So our first destination was Mt. Tabor, an extinct volcano within Portland city limits, and a prime spot for songbirds. The birding was lively from the get-go, and right away we starting finding things we haven’t seen in Salem since May (Yellow-rumped Warblers, Lesser Goldfinches, Vaux’s Swifts).
|Tolkienesque: "Through the fiery throat of this volcano exploded glowing |
cinders which cooling formed the ground on which you stand"
|Western St. John's Wort|
|Juvenile Cooper's Hawks, with pestering Rufous Hummingbird|
|Juvenile Cooper's Hawks, with pestering Anna's Hummingbird|
|"What just happened?"|
Later, as we rounded the reservoirs, a juvenile Red-tailed Hawk stood guard over its prey in the grass. Some folks looked on, reveling in the awesome alongside us. Others passed within feet of it, sparing only a disdainful glance, as if it were a noisome pest. The hawk soon moved up to an electrical box, where it, too, attracted a hummer.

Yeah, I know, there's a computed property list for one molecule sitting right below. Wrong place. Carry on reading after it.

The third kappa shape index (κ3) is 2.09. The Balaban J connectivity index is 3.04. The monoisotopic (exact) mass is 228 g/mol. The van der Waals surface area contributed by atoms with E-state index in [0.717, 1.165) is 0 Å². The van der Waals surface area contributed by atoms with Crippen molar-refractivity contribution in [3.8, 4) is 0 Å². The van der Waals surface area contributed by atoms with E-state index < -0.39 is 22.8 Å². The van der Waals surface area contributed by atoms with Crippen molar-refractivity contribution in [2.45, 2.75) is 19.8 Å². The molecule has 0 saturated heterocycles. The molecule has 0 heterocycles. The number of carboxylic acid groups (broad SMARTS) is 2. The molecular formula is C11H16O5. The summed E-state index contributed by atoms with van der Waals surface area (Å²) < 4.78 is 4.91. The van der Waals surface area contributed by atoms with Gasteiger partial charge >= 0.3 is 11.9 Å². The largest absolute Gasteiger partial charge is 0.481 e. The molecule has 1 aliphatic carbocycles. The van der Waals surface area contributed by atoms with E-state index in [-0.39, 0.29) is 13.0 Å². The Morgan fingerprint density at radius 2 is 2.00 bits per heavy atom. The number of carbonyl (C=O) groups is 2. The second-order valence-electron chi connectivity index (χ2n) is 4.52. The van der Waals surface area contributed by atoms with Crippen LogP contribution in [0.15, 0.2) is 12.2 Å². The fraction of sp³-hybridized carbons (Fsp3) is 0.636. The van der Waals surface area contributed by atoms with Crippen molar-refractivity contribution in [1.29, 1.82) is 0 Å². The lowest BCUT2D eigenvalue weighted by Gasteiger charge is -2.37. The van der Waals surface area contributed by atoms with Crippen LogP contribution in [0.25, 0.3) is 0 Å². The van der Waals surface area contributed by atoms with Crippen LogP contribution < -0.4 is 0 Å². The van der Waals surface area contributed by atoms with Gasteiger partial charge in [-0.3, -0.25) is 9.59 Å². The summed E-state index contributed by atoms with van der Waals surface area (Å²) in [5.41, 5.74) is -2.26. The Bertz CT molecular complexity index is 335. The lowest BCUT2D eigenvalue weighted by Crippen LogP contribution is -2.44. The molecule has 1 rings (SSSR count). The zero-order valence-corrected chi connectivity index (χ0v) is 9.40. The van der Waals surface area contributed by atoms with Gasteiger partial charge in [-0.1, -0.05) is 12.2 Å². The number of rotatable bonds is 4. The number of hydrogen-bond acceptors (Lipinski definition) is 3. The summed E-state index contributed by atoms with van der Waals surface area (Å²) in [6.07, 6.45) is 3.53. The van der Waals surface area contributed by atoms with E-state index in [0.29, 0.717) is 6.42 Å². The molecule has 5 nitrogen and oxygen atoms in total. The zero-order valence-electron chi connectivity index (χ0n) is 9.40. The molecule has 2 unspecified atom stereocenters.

|Juvenile Red-tailed Hawk|
|Where there were hawks, there were hummers|
|Hummingbirds weren't the only ones peeved by the hawks. Here, an American Robin makes a pass|
After it flew, we continued a little further until we encountered the hawk again, but in a tree this time, and with a sibling. It still had its prey grasped tightly in one talon, which it would snack on from time to time. Finally the tree seemed to offer a rare respite from attention-hungry hummingbirds. One of the hawks let out a screech, which didn’t sound quite like a Red-tail. In the distance, an adult called back, as if to say, “No, no… like this.”
Afterward, we gave Oaks Bottom Wildlife Refuge a try. The wetlands here seemed lively enough, but we just didn’t have the time to explore the area as thoroughly as it deserved; we soon had to switch gears from birdwatching to Shrew-watching (as in, a Shakespeare in the Park performance of The Taming of the Shrew). But our brief stay did give us the chance to see a lovely bird mural that graces the Portland Memorial Mausoleum, overlooking the refuge.